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Aluminum aerospace alloy lead times to shorten

Keywords: Tags  Constellium, Alcoa, Kaiser Aluminum, service centers, Ravenswood plant, aluminum, aerospace, lead times 2000 series

NEW YORK — Lead times for aerospace aluminum alloys are expected to pare back next year as more capacity for the value-added products comes online, market sources told AMM.

Lead times are fairly robust at between three and five months, down slightly from as high as six months earlier this fall, but service center sources maintain that they could come in noticeably early next year.

"I think lead times will shorten," one service center source said, noting that 2013 supply looks poised to outpace an expected pickup in demand.

"There is a certain amount of pent-up demand because airlines all ... need to upgrade their planes. A 20-year-old 737 is not going to get the kind of mileage a new one will get. (But) every plate mill doubled their capacity in anticipation of the big aerospace push," he said. "They’re all putting millions into their aerospace capacity, but how long will that (demand) last if everyone has more capacity?"

Alcoa Inc., Kaiser Aluminum Corp. and Constellium—the three largest domestic producers of aerospace alloys—have all invested heavily in aerospace capacity this year.

Additionally, earlier expectations that the market would be tight following a seven-week strike at Constellium’s Ravenswood, W.Va., rolling mill were quelled after Constellium and United Steelworkers union Local 5668 reached a new five-year contract late last month (, Sept. 20). Constellium began ramping up capacity in late September (, Sept. 28), and a spokeswoman told AMM Thursday that the mill was back at full production.

A second service center source agreed that lead times might shorten in early 2013 as a result. "I do think there’s a lot of capacity out there. It is possible that (lead times) might tighten (especially) now that Constellium has come back to full strength," he said.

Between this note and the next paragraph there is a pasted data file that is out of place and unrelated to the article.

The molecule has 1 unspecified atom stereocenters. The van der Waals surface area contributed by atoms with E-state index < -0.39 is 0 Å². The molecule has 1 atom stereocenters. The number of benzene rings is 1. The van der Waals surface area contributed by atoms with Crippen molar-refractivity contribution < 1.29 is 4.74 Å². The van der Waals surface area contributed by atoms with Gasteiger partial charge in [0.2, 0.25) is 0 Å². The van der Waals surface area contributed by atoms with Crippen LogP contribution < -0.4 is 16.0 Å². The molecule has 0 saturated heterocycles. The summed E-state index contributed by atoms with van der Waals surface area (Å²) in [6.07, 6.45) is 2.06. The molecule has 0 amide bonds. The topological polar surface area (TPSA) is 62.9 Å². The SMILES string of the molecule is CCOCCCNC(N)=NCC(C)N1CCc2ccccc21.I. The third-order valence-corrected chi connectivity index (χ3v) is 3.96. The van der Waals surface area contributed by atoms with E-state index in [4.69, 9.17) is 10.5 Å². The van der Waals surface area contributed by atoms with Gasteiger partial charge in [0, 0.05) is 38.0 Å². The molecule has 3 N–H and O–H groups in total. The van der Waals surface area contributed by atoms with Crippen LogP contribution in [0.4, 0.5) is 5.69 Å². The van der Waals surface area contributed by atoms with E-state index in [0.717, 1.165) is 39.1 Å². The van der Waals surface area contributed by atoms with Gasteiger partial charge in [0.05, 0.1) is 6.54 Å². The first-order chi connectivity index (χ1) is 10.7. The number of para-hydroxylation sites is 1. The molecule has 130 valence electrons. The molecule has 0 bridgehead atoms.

But while many say lead times will shrink in 2013, most agree they will hold firm through at least year-end as demand remains robust.

"I haven’t really seen much of a change. They haven’t gone out and they haven’t come in (much)," the second service center said. "There is tightness for aerospace 7000-series. The demand is there and continues to be there."

If the Constellium strike lasted longer, lead times might have pushed out more dramatically (, Aug. 8), but most market players agreed that the impact was minimal.

"I think they handled it pretty well actually. They brought staff in to run (equipment) that needed to be run. We haven’t seen a major interruption. It was a very smooth transition," the second service center source said of the strike.

"I think Constellium’s competitors, distributors and end-users all prepared for the strike. There wasn’t a real impact (on lead times)," a third service center source agreed.

"I do think the (effects) of the strike would have been more severe if it lasted much longer," the first service center said. "We would have had to scramble to find metal in other places."

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